Bay-Salt, a kind of brownish impure salt, manufactured in France, Italy, and other countries, by evaporating sea-water in clay-pits ; which is effected at a small expence, and with little trouble.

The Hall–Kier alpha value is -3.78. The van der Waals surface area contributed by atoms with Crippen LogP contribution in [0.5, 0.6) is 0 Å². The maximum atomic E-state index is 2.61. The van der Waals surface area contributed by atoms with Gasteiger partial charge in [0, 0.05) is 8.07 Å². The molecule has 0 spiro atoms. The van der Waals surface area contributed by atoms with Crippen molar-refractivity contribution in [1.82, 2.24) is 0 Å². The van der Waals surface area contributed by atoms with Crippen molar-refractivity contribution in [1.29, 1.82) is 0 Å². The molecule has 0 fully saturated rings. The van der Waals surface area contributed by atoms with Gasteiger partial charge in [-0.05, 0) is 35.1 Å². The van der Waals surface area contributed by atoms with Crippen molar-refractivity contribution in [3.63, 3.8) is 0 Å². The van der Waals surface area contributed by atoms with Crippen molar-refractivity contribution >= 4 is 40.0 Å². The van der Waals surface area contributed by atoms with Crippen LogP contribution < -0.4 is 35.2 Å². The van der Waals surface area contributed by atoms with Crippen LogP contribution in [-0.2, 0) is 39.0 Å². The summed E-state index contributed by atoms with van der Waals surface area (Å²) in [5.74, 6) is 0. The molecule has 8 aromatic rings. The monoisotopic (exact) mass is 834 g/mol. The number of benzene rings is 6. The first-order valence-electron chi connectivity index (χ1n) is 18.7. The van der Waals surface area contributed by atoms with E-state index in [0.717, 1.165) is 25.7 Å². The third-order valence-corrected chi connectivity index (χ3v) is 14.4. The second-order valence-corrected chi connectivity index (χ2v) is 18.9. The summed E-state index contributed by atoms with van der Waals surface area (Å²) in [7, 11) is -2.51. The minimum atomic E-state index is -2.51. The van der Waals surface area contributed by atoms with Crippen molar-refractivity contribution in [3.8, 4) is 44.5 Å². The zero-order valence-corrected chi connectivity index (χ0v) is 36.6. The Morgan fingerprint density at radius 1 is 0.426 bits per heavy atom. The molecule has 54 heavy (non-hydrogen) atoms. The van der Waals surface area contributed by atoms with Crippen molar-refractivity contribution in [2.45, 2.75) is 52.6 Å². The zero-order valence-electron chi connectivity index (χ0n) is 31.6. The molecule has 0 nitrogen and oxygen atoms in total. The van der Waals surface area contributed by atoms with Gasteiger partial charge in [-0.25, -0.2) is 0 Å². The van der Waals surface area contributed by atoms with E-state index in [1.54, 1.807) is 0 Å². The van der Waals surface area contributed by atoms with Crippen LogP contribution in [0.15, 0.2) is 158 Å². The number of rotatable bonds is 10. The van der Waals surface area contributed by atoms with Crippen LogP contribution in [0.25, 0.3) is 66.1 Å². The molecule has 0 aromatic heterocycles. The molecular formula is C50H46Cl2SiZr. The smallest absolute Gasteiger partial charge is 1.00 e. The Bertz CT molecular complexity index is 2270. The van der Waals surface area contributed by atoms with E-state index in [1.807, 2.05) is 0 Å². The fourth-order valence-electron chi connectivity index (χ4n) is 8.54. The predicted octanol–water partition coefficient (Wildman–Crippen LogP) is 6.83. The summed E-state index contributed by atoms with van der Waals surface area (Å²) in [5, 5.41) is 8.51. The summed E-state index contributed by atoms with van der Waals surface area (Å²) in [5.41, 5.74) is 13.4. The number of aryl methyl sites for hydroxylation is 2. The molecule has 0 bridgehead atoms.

This salt is more or less adapted to all domestic uses, and forms a profitable article of commerce, as it is exported in large quantities. According to the clay employed in making the pits, it acquires different shades of colour; and, in favourable seasons, the French manufacture not only what is wanted for home consumption, but likewise considerable quant ties for exportation. The greatest difficulty which attends the making of bay-salt in England, arises from a deficiency of neat in summer; because here the rays of the sun are not powerful enough to evaporate a large mass of sea-water in a certain time. However, the practicability of imitating the French, in the preparation of this article, has been clearly proved by Dr. Brownrigg. Such of our readers as are desirous of information on this subject, we refer to his pamphlet; from which copious extracts, together, with remarks, have been inserted in the first volume of the "Museum Rusticum et Com merciale, " p. 272 ; a work published in the year 1764, and well known to rural economists.